Wednesday, September 16, 2015

Hipster Ice Cream

"Yo Mista... why this place really called the Big Gay Ice Cream Shop? Do they really mean gay?"

This place does well with immature teenagers
I recently took two of some of my closest students out for ice cream to tell them I wasn't coming back to teach this school year. I've known David and Ken for three years now. I've written about Ken before; I think of him as my second younger brother. These young men are slated to graduate this upcoming winter, but more importantly, I have witnessed them grow up right before my eyes. Both of them are turning 19 soon, so we're at a weird place where we can't figure out if I'm their teacher, an older sibling, a friend, or some kind of hybrid. These are often the best relationships I forge teaching high school because they're built upon real connections and blurred lines. I know we'll stay in touch long after they graduate.

I had mixed feelings as I walked out of the subway to meet them. I was really excited to see them again, but I knew telling them I wasn't coming back would be tough. Both David and Ken have their math credits, so they wouldn't have had me this year anyway. That's me trying to rationalize the situation. The reality is, when you teach at-risk students and develop a mentorship, you just know you need to be around physically whether or not they're even on your roster. David and Ken are best friends, but unfortunately, they don't have many adults in their lives to guide them positively. These guys ask me all kinds of things via text, from questions about a job posting to fashion advice. No joke, last week Ken texted me a picture of a bearded hipster wearing flannel and an oversized knit cap asking, "Hey Mista, know where I could get one of these hats?"

Hey kids, want to learn math and look good while you do it?
I met the David and Ken at a Starbucks near a subway entranced and we proceeded to walk a few more blocks east to the ice cream shop. David looked tired and for good reason: him and his girlfriend had recently welcomed a baby boy in their lives. He looked like he hadn't been sleeping well. Ken looked about as fidgety as ever, using every hand gesture known to man to explain how many hours he spent playing and conquering some new video game that just came out. Man, I sound old as hell saying that, don't I? Anyway, these guys were doing well and hadn't changed a bit, which made me very happy.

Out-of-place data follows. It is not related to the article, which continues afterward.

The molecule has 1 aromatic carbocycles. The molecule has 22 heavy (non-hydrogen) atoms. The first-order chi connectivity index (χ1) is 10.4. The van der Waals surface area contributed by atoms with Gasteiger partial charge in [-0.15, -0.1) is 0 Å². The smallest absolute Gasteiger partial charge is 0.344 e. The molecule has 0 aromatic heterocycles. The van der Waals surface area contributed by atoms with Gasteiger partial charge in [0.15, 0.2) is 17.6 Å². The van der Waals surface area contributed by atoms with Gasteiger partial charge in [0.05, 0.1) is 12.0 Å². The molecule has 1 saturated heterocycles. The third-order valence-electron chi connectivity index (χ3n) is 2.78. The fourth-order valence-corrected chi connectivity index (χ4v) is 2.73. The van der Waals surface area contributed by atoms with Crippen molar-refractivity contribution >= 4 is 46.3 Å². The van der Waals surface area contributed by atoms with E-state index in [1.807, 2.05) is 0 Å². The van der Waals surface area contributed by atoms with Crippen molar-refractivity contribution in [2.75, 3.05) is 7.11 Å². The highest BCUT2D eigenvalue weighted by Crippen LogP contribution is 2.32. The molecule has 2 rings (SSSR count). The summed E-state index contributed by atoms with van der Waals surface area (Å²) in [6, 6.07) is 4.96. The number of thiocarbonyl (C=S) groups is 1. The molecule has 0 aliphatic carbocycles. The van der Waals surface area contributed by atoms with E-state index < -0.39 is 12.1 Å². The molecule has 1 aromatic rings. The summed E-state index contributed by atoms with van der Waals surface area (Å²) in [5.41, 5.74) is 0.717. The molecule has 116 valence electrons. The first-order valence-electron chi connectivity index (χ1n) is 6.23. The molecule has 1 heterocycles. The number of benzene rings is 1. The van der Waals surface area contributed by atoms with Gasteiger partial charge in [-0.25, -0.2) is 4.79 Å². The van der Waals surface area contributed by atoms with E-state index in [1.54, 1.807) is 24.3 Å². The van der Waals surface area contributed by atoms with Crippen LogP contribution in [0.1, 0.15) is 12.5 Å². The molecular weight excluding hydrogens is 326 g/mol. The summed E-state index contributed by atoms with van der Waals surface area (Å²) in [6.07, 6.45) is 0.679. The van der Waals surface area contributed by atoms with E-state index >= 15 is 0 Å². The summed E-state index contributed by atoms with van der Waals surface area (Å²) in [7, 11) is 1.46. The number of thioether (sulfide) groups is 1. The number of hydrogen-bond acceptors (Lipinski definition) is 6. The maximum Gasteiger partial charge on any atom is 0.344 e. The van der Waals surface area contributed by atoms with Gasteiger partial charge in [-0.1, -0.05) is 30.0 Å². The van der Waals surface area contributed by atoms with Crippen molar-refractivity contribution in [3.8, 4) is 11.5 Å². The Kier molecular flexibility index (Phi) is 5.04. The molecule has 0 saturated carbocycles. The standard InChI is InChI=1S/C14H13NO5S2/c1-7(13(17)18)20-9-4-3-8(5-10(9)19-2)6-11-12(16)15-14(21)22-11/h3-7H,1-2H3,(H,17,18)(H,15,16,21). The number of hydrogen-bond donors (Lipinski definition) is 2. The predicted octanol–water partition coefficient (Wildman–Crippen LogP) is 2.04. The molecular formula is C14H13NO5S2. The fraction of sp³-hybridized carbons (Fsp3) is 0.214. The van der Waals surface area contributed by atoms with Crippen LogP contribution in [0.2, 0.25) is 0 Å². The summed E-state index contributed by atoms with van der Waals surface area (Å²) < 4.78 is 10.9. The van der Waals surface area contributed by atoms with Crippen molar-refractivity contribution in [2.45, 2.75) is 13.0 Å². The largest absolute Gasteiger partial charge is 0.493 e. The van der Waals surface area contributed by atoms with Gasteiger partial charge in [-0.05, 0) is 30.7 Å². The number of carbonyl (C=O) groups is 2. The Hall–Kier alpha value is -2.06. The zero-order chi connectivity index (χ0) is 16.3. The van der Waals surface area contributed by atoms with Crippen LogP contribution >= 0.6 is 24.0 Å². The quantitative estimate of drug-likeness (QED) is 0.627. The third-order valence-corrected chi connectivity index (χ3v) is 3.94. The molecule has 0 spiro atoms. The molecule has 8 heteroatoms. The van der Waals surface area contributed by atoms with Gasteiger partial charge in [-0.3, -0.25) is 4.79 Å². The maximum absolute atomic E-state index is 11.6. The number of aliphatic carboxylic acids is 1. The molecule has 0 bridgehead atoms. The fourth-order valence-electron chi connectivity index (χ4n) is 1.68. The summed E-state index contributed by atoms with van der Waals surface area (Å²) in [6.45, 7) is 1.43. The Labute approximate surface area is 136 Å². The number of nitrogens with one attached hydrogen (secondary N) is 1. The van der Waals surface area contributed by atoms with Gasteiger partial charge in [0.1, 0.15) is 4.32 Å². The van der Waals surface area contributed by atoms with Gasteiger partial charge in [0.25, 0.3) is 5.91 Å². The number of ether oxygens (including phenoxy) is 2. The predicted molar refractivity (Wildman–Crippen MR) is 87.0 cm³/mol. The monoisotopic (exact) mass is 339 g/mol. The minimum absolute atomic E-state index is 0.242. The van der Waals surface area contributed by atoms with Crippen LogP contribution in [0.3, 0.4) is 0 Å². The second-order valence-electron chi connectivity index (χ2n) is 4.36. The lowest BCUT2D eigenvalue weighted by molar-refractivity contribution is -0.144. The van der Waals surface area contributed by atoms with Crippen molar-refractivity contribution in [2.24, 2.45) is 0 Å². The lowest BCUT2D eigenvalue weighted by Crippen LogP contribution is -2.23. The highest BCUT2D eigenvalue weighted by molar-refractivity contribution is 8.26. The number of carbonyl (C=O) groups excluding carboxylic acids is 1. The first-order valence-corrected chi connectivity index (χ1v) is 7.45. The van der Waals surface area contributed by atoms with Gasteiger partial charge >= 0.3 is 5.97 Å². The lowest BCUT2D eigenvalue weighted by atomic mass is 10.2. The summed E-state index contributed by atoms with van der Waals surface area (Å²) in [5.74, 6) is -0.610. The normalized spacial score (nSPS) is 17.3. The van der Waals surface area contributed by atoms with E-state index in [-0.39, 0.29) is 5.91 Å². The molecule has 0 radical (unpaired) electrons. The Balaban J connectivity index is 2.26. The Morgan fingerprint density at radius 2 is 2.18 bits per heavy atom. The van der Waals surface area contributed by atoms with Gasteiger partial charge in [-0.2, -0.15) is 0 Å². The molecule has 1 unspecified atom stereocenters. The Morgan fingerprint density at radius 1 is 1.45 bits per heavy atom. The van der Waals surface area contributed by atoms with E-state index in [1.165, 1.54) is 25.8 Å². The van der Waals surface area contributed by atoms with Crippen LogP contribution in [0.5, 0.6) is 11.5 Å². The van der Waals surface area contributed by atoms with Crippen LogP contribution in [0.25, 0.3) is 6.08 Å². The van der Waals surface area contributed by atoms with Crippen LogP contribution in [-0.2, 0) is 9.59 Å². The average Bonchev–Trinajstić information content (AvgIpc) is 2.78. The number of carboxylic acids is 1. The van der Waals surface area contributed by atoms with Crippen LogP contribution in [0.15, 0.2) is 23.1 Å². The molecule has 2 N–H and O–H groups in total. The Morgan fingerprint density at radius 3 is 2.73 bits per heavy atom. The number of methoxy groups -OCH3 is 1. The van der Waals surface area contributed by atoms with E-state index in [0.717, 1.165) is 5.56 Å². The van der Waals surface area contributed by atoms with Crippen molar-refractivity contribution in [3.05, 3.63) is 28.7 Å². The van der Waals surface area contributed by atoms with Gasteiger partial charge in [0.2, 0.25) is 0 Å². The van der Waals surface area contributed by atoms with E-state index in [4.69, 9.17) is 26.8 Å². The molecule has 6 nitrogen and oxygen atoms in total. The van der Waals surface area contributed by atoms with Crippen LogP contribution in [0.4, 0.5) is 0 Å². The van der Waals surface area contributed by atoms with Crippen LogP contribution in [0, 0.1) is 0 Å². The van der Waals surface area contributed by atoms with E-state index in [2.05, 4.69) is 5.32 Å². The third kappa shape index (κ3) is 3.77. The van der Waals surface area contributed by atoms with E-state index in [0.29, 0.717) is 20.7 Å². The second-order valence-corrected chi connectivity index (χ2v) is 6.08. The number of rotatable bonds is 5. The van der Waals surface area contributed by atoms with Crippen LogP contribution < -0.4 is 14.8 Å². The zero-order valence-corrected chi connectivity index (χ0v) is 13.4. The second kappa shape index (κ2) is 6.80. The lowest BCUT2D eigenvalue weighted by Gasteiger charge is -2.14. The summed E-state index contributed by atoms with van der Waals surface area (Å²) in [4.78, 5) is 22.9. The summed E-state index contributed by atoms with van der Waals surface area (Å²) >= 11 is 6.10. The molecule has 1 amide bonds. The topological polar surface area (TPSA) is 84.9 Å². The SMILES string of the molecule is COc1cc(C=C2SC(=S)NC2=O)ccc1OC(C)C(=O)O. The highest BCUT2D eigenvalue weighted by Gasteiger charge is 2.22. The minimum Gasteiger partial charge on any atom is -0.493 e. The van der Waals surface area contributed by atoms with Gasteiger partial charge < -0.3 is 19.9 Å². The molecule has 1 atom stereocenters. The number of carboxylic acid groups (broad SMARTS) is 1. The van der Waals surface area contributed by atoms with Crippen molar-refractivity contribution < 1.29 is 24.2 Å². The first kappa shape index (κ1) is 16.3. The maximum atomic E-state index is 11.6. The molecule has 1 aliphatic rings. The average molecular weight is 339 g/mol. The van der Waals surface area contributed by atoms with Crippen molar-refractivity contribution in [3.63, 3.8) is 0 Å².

After the kids got over the shock effect of the Big Gay Ice Cream Shop's name, we ordered our desserts and walked to a nearby park. After more small talk, I finally mustered up the courage to tell them I wasn't coming back to teach. David seemed to take it well and asked probing questions. "So, like what will you do? How did you even find it?" He can be very practical when he's not trying to be the class clown.

Ken, who has already gone through so much, fell silent. "I knew you wasn't coming back. I knew it. Nobody wanna buy me stuff unless it's doing good in school, or if it's bad they wanna say." Ken is not only very observant, he's also incredibly experienced with loss. He has experienced more trauma than most people I know will ever experience in the course of their lives. He turned to David, "I told you it was going to be bad. I told you!" This kid limited this own excitement for free ice cream based on prior experiences being taken out to eat. Damn.

We spent a good hour afterwards just talking and catching up. There were periods of insane, teenage laughter followed by short, awkward moments of silence. One thing was clear: no matter how many poop jokes were made, Ken's feelings were hurt. Three years ago, Ken was a very angry young boy who couldn't keep his trauma from seeping out of his skin during the school day. Now he was calm and somewhat himself. It made me feel so happy to see how much more resilience he'd developed in three years.

I promised David and Ken I would stay in touch and be responsive via text, Facebook messenger, or whatever else the kids end up using this year. Since meeting them weeks ago, I've gotten messages from them already. David asked me to help him sign up as a tasker on TaskRabbit, and Ken sent me more pictures of clothes followed up with questions on where to purchase them. "Ken, you're going to look like one of those hipsters that try to look like they haven't showered."